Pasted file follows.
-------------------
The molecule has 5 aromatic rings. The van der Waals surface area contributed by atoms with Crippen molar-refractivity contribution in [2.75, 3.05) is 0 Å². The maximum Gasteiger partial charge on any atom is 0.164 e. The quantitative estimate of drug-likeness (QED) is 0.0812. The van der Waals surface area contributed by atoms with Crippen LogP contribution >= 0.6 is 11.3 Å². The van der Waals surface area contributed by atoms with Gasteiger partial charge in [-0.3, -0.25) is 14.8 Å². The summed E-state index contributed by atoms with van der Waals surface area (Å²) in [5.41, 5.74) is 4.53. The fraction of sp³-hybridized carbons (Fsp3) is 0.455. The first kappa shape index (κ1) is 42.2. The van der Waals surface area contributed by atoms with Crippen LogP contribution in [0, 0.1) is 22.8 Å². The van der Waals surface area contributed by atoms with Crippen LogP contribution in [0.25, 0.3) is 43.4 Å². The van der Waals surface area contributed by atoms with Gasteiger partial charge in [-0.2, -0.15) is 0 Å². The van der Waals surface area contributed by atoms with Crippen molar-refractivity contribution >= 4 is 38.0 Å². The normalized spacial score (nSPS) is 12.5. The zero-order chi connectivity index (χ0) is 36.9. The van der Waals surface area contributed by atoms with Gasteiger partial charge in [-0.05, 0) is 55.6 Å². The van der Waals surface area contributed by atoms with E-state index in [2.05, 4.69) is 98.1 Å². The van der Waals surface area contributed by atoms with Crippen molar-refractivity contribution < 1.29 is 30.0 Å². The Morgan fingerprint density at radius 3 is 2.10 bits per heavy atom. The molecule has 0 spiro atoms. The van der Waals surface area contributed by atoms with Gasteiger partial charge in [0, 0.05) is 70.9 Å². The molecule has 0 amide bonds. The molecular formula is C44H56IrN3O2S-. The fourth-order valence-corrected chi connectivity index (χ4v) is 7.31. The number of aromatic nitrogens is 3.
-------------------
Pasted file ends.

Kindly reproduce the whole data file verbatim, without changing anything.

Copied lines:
The molecule has 5 aromatic rings. The van der Waals surface area contributed by atoms with Crippen molar-refractivity contribution in [2.75, 3.05) is 0 Å². The maximum Gasteiger partial charge on any atom is 0.164 e. The quantitative estimate of drug-likeness (QED) is 0.0812. The van der Waals surface area contributed by atoms with Crippen LogP contribution >= 0.6 is 11.3 Å². The van der Waals surface area contributed by atoms with Gasteiger partial charge in [-0.3, -0.25) is 14.8 Å². The summed E-state index contributed by atoms with van der Waals surface area (Å²) in [5.41, 5.74) is 4.53. The fraction of sp³-hybridized carbons (Fsp3) is 0.455. The first kappa shape index (κ1) is 42.2. The van der Waals surface area contributed by atoms with Crippen LogP contribution in [0, 0.1) is 22.8 Å². The van der Waals surface area contributed by atoms with Crippen LogP contribution in [0.25, 0.3) is 43.4 Å². The van der Waals surface area contributed by atoms with Gasteiger partial charge in [-0.2, -0.15) is 0 Å². The van der Waals surface area contributed by atoms with Crippen molar-refractivity contribution >= 4 is 38.0 Å². The normalized spacial score (nSPS) is 12.5. The zero-order chi connectivity index (χ0) is 36.9. The van der Waals surface area contributed by atoms with Gasteiger partial charge in [-0.05, 0) is 55.6 Å². The van der Waals surface area contributed by atoms with E-state index in [2.05, 4.69) is 98.1 Å². The van der Waals surface area contributed by atoms with Crippen molar-refractivity contribution < 1.29 is 30.0 Å². The Morgan fingerprint density at radius 3 is 2.10 bits per heavy atom. The molecule has 0 spiro atoms. The van der Waals surface area contributed by atoms with Gasteiger partial charge in [0, 0.05) is 70.9 Å². The molecule has 0 amide bonds. The molecular formula is C44H56IrN3O2S-. The fourth-order valence-corrected chi connectivity index (χ4v) is 7.31. The number of aromatic nitrogens is 3.